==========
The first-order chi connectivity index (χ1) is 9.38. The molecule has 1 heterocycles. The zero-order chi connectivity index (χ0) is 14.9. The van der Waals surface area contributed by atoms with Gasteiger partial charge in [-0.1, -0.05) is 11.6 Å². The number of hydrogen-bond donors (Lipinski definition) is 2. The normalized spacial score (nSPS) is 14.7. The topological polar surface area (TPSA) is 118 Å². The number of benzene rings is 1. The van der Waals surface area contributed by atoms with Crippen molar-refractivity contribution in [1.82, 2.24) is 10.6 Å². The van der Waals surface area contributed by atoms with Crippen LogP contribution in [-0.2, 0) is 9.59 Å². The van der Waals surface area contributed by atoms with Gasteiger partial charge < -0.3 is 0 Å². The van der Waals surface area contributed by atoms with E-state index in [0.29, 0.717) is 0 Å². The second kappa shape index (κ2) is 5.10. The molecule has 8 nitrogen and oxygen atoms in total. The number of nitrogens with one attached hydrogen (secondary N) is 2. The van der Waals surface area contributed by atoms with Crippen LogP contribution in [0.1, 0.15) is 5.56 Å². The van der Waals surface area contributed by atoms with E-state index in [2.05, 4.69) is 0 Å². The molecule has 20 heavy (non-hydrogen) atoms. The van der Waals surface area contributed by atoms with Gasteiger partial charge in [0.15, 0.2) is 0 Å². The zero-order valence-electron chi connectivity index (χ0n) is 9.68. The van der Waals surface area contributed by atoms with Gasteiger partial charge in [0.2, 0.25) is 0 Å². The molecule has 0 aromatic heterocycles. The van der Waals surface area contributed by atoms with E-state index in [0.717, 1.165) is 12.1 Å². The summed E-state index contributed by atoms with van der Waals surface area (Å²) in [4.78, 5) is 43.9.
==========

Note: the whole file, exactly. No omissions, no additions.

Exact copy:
The first-order chi connectivity index (χ1) is 9.38. The molecule has 1 heterocycles. The zero-order chi connectivity index (χ0) is 14.9. The van der Waals surface area contributed by atoms with Gasteiger partial charge in [-0.1, -0.05) is 11.6 Å². The number of hydrogen-bond donors (Lipinski definition) is 2. The normalized spacial score (nSPS) is 14.7. The topological polar surface area (TPSA) is 118 Å². The number of benzene rings is 1. The van der Waals surface area contributed by atoms with Crippen molar-refractivity contribution in [1.82, 2.24) is 10.6 Å². The van der Waals surface area contributed by atoms with Crippen LogP contribution in [-0.2, 0) is 9.59 Å². The van der Waals surface area contributed by atoms with Gasteiger partial charge < -0.3 is 0 Å². The van der Waals surface area contributed by atoms with E-state index in [0.29, 0.717) is 0 Å². The second kappa shape index (κ2) is 5.10. The molecule has 8 nitrogen and oxygen atoms in total. The number of nitrogens with one attached hydrogen (secondary N) is 2. The van der Waals surface area contributed by atoms with Crippen LogP contribution in [0.1, 0.15) is 5.56 Å². The van der Waals surface area contributed by atoms with E-state index in [2.05, 4.69) is 0 Å². The molecule has 20 heavy (non-hydrogen) atoms. The van der Waals surface area contributed by atoms with Gasteiger partial charge in [0.15, 0.2) is 0 Å². The zero-order valence-electron chi connectivity index (χ0n) is 9.68. The van der Waals surface area contributed by atoms with Gasteiger partial charge in [0.2, 0.25) is 0 Å². The molecule has 0 aromatic heterocycles. The van der Waals surface area contributed by atoms with E-state index in [0.717, 1.165) is 12.1 Å². The summed E-state index contributed by atoms with van der Waals surface area (Å²) in [4.78, 5) is 43.9.